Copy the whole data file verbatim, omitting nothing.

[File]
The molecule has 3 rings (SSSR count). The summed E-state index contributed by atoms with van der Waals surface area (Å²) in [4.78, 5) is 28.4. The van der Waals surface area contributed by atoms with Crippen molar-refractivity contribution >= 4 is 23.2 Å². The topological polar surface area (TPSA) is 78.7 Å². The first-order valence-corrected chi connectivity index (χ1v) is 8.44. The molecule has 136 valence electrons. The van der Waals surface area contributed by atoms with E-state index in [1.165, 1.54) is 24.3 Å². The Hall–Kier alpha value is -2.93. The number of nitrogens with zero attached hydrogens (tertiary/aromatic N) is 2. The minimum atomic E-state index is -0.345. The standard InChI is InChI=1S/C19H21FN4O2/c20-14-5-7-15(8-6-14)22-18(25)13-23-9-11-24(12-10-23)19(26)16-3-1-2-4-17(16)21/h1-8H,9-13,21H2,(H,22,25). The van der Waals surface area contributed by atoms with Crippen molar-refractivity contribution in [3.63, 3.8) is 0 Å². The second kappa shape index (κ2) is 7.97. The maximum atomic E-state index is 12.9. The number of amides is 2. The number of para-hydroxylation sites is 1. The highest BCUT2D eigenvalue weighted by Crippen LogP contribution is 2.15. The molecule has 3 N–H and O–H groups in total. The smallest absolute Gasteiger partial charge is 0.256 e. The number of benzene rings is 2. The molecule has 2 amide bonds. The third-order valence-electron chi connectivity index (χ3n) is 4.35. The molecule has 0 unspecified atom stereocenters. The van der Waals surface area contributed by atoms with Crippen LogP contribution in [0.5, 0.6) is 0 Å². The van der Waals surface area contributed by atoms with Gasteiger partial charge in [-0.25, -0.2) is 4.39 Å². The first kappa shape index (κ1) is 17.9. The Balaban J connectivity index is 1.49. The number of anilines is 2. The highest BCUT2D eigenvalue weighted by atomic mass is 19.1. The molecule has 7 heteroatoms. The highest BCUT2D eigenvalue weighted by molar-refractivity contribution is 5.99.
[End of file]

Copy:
The molecule has 3 rings (SSSR count). The summed E-state index contributed by atoms with van der Waals surface area (Å²) in [4.78, 5) is 28.4. The van der Waals surface area contributed by atoms with Crippen molar-refractivity contribution >= 4 is 23.2 Å². The topological polar surface area (TPSA) is 78.7 Å². The first-order valence-corrected chi connectivity index (χ1v) is 8.44. The molecule has 136 valence electrons. The van der Waals surface area contributed by atoms with E-state index in [1.165, 1.54) is 24.3 Å². The Hall–Kier alpha value is -2.93. The number of nitrogens with zero attached hydrogens (tertiary/aromatic N) is 2. The minimum atomic E-state index is -0.345. The standard InChI is InChI=1S/C19H21FN4O2/c20-14-5-7-15(8-6-14)22-18(25)13-23-9-11-24(12-10-23)19(26)16-3-1-2-4-17(16)21/h1-8H,9-13,21H2,(H,22,25). The van der Waals surface area contributed by atoms with Crippen molar-refractivity contribution in [3.63, 3.8) is 0 Å². The second kappa shape index (κ2) is 7.97. The maximum atomic E-state index is 12.9. The number of amides is 2. The number of para-hydroxylation sites is 1. The highest BCUT2D eigenvalue weighted by Crippen LogP contribution is 2.15. The molecule has 3 N–H and O–H groups in total. The smallest absolute Gasteiger partial charge is 0.256 e. The number of benzene rings is 2. The molecule has 2 amide bonds. The third-order valence-electron chi connectivity index (χ3n) is 4.35. The molecule has 0 unspecified atom stereocenters. The van der Waals surface area contributed by atoms with Crippen LogP contribution in [0.5, 0.6) is 0 Å². The van der Waals surface area contributed by atoms with Gasteiger partial charge in [-0.25, -0.2) is 4.39 Å². The first kappa shape index (κ1) is 17.9. The Balaban J connectivity index is 1.49. The number of anilines is 2. The highest BCUT2D eigenvalue weighted by atomic mass is 19.1. The molecule has 7 heteroatoms. The highest BCUT2D eigenvalue weighted by molar-refractivity contribution is 5.99.